It is crucial not to ignore the abyss that lies just beyond the fiscal cliff. It is alarming enough that our federal debt has surpassed $16 trillion. But we have actually dug a fiscal hole of more than $71 trillion when you consider our unfunded Medicare, Social Security and other retirement obligations. This amount goes up more than $100 billion a week on autopilot.
If we don’t achieve a grand bargain next year, we will eventually face draconian spending cuts and tax increases, which would put the American Dream at risk for our children and grandchildren. Those who are the most vulnerable would likely suffer the most. That would be irresponsible, unethical and immoral.
There is one other critical element in reaching a lasting fiscal solution. We need a fact-based, options-oriented public education campaign about the U.S. financial condition and why fundamental tax, social insurance and spending reforms must be made.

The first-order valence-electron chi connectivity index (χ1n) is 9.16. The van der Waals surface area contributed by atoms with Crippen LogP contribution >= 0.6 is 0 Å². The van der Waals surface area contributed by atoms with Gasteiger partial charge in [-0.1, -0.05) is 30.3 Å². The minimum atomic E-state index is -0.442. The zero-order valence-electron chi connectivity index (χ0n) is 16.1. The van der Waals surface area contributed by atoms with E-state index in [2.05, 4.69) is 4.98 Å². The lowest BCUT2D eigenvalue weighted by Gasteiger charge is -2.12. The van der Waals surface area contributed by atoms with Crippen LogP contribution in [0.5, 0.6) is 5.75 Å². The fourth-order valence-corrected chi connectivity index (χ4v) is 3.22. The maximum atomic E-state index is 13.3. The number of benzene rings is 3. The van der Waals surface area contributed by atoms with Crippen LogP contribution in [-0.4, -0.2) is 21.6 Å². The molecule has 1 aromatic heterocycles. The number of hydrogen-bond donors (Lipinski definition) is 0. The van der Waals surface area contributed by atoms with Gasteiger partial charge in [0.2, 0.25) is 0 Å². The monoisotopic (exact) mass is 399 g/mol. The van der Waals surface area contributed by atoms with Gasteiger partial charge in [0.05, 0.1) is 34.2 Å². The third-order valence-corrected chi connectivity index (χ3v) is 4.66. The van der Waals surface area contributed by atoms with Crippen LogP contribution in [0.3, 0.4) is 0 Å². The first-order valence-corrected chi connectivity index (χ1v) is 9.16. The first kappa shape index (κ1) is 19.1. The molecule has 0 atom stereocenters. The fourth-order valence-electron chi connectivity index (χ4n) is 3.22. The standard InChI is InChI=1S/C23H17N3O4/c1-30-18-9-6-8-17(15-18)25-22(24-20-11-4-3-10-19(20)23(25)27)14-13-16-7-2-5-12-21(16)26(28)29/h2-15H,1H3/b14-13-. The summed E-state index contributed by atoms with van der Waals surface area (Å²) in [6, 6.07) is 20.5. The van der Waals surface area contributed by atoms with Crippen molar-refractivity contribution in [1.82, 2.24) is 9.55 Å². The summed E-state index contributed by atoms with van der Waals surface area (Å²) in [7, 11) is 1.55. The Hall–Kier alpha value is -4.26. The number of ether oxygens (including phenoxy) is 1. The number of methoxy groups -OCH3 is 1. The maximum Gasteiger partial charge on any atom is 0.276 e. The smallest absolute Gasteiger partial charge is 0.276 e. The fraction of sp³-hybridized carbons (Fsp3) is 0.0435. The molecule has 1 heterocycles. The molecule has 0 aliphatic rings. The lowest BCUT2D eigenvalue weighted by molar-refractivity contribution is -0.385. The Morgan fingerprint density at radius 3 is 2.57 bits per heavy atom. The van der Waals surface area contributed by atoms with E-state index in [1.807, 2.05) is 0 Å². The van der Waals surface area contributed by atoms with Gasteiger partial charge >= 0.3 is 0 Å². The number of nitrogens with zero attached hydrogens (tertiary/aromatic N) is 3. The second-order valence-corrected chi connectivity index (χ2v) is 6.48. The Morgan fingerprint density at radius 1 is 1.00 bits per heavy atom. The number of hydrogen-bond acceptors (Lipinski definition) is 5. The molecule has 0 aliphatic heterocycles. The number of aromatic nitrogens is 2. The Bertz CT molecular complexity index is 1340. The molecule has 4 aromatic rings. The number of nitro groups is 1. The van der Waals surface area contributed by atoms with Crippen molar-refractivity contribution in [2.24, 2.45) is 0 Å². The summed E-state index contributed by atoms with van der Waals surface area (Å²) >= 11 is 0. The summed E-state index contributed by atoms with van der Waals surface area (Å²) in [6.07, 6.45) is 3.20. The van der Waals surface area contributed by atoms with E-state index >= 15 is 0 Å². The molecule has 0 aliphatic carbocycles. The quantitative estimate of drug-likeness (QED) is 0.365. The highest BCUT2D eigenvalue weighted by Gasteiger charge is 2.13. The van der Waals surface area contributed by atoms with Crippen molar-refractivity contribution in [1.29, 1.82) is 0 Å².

The fiscal cliff debate has been largely hijacked by the partisan extremes and special interests. We need to address the mainstream public with straight talk about what has gotten us into our fiscal sinkhole and what it will take to climb out. Fortunately, President Bill Clinton’s 1998 Social Security Forums and the Comeback America Initiatives’ recent forums in Ohio and Virginia provide useful models for any 2013 forums.
On my travels addressing fiscal issues since 2003, I have seen that the American people are more willing than politicians to get behind tough choices if they are clearly necessary and fair. Once “we the people” are engaged, they can show our elected officials the way to restoring fiscal sanity and creating a better future.
PHOTO: House Speaker John Boehner (R-Ohio) pauses at a Junes news conference on Capitol Hill in Washington June 28, 2012. REUTERS/Yuri Gripas